theatre

Provocative new play tackles mental health with tweeting, texting & Apple’s Siri

By Kitty Knowles 22 January 2016
The voice of Siri will feature in Technically Speaking. Pic: iStock/akinbostanci
Summary

Technically Speaking opens next week. Prepare to get involved.

One in four people in the UK will experience a mental health problem each year, yet many people still feel uncomfortable discussing mental health issues.

Male mental health, in particular, has long been overlooked.

Now, a new play opening in London’s beloved Arcola Theatre intends to tackle our preconceptions about male mental health head-on.

But if you thought you’d be able to sit back and passively enjoy Technically Speaking, you couldn’t be more wrong.

Attendees will tweet, text and vote online throughout and each viewer will leave the theatre with a very different experience…

Addressing male mental health

The story audiences see will be a personal one, says director Rosa Glover.

“I watched two precious men in my life struggle with mental illness, and worked closely with them to try and navigate a very complicated mental health system,” she told The Memo.

“The more I spoke to others about this, the more I heard the same story. I’m not pretending to have an answer to this issue, but I do know that speaking up, and acknowledging the problems, helps others to come to terms with what they are dealing with.”

Indeed, the cast and crew have all experienced mental health issues, directly or indirectly, and worked collaboratively to decide how to bring Technically Speaking to the stage.

How can we take part?

While the production will follow the storylines of three men (Martin, a tech entrepreneur trying to raise an investment round, Jack, a young unemployed guy looking for work and Phillip, a senior freelance creative, caring for a loved one), audience members will help make each night’s performance different from the next.

“The audience will recognise a great deal of the tech we use in the show,” says Glover.

“There will be familiar Powerpoint slides, Twitter feeds, the voice of Siri, headsets, as well as a startup voting system called Sli.do and a startup texting service called Nexmo.”

“The outcome isn’t necessarily affected by the audience,” says Glover, “but each audience member will definitely come away with their own version of our story, depending on how much, or how little they want to involve themselves.”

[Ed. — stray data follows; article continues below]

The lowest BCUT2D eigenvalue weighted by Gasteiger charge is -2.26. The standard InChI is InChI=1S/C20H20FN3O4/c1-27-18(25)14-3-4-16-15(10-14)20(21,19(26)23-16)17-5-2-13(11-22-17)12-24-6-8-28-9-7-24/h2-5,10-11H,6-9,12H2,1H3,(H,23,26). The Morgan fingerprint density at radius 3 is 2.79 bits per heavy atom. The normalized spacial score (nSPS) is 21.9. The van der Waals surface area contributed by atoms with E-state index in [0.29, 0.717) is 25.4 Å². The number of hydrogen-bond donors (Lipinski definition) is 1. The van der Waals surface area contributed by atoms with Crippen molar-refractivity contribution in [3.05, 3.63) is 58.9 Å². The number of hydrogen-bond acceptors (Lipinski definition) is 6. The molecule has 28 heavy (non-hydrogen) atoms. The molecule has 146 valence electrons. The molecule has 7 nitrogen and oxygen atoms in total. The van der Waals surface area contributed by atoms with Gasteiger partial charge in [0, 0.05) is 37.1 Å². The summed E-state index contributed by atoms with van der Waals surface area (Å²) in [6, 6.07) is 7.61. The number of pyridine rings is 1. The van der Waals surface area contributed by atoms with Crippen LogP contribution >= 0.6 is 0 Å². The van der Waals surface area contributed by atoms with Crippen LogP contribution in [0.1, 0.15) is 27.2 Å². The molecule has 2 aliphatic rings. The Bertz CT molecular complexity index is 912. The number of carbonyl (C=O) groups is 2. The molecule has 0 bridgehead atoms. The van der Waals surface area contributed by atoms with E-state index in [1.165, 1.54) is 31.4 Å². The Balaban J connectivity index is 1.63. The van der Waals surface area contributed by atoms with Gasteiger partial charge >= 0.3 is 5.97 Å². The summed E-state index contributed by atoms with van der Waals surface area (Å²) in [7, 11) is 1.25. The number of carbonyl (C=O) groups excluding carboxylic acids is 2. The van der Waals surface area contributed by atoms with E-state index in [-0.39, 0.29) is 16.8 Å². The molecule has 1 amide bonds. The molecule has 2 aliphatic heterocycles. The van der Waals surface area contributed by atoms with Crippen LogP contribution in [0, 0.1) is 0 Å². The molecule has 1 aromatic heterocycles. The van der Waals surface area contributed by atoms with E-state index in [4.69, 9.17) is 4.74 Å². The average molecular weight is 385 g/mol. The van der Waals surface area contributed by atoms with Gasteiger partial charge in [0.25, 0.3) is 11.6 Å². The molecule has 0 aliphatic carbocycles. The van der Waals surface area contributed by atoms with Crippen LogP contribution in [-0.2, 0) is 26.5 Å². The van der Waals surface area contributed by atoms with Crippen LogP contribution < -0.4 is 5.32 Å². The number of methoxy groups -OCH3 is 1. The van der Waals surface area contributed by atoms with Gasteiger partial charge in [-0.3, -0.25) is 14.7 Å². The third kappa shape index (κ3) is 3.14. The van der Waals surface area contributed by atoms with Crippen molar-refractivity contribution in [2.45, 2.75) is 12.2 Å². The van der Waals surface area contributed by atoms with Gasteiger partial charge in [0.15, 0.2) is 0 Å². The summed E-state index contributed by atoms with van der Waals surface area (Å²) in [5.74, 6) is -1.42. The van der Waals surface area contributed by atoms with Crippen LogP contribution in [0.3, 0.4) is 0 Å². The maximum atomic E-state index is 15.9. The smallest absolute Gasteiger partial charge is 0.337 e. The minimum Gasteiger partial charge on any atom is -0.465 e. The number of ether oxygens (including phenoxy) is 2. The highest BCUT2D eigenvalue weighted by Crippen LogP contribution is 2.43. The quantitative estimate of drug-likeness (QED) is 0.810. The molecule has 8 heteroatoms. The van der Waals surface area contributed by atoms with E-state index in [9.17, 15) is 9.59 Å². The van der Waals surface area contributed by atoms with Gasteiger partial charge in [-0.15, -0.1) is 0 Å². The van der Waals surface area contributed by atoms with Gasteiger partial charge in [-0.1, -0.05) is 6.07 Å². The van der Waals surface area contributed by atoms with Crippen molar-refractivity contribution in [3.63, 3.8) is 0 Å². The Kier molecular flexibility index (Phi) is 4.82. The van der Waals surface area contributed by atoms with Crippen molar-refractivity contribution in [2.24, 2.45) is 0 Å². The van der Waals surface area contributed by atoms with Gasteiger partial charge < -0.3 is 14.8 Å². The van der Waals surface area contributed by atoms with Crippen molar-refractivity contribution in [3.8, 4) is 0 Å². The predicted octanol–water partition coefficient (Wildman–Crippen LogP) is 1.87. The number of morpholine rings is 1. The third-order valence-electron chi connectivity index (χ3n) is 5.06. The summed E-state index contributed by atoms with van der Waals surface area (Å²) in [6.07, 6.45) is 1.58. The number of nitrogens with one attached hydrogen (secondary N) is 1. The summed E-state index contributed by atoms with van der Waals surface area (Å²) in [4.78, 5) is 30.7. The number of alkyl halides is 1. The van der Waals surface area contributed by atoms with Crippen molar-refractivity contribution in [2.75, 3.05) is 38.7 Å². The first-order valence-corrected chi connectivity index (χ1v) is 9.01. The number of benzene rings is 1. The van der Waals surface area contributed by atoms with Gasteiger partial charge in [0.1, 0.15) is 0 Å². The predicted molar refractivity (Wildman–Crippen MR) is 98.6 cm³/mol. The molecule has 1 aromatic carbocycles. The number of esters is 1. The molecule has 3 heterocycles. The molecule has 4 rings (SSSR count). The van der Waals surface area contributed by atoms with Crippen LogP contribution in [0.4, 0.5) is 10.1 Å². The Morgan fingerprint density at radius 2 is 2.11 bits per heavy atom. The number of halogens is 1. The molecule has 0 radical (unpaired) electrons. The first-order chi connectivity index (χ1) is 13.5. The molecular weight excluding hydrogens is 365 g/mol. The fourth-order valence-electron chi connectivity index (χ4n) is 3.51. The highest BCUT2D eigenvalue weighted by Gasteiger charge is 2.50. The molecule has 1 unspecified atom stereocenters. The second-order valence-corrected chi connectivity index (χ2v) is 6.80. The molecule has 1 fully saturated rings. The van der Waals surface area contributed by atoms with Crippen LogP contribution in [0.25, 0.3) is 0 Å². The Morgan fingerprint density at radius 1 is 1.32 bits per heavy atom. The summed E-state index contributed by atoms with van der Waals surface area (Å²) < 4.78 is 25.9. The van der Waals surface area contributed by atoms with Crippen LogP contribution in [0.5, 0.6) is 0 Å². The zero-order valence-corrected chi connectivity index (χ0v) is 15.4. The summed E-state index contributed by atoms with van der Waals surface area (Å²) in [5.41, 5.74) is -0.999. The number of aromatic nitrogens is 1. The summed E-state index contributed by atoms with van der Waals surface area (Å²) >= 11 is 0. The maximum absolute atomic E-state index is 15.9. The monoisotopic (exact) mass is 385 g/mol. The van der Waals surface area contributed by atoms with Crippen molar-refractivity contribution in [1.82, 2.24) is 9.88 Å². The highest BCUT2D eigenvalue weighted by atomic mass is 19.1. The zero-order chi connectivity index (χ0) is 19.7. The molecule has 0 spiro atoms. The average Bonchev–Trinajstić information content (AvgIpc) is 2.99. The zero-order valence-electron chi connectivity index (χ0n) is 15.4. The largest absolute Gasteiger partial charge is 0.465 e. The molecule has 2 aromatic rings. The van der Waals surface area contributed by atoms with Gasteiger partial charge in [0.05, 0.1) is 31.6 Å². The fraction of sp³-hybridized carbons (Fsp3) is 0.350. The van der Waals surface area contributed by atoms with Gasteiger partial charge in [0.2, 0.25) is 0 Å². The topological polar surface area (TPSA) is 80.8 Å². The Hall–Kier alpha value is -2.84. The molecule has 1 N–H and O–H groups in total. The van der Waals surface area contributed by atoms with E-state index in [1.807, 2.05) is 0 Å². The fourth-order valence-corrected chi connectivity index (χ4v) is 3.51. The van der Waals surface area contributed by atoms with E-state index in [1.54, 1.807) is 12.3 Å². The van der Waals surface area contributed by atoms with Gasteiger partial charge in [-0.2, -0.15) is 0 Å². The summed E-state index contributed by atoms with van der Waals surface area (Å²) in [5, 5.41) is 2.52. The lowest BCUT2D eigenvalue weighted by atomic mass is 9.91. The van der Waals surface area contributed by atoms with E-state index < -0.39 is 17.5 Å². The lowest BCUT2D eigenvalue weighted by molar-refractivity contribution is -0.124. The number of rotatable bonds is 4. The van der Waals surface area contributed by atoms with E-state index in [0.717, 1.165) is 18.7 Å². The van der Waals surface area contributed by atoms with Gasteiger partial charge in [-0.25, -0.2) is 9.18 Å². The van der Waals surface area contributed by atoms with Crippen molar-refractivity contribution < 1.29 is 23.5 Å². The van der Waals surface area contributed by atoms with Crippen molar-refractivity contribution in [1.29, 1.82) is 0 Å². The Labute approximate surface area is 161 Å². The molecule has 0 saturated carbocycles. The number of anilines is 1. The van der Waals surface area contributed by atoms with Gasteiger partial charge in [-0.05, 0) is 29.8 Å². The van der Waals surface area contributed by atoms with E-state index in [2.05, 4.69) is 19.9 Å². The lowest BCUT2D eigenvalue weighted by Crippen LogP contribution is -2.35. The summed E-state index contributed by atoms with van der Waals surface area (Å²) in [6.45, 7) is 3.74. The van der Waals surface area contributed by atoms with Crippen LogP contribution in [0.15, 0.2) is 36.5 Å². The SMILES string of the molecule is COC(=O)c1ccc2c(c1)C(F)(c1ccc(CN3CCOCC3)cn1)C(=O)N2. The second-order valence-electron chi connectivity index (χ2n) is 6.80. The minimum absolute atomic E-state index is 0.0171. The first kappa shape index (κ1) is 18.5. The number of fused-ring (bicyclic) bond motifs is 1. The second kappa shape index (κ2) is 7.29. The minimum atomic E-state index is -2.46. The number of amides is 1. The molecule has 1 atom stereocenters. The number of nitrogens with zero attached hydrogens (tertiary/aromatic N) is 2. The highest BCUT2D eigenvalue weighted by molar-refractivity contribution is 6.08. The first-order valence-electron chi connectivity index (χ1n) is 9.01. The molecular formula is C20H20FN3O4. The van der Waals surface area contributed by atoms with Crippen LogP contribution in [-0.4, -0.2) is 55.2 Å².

“I hope that the tech will bring the audience closer to the piece and the characters,” she adds.

Are technology & mental health linked?

We know that technology can both help and hinder our mental state: at one end, gaming can be used in therapy treatments, while our addiction to Facebook can make us feel angry and alone.

“Tech is often given a bad rep,” says Glover. “We are told that it’s keeping us away from our loved ones and stopping us from creating meaningful face to face relationships.”

“We watch other people’s seemingly perfect Instagram-filtered lives and forget that we too are putting that ‘perfect’ feed out to the world – but I don’t believe this the full story.”

“Tech connects the lonely, gives us an opportunity to teach people anywhere in the world, let’s us stay in touch with our loved ones across the world.”

“I believe that tech will offer us the opportunity to look carefully at our own lives, monitor our health and happiness, and make sure that we know when to switch on and when to switch off,” Glover says.

The takeaway?

Whether your excited to see mental health take centre-stage, or you’re intrigued by exactly how you can take part, Technically Speaking is set to be a groundbreaking and innovative production.

“There’s no easy way to look at mental health, it’s a tough subject,” says Glover, “but the tech gives us a way to ask the audience to become an active part of our story.”

“I hope the audience will realise they they too hold the answers to some of the issues we address, and perhaps become aware of some of the misconceptions they may have around the topics we touch on.”

Technically Speaking will run at The Arcola Theatre, London, from 2-6 February.

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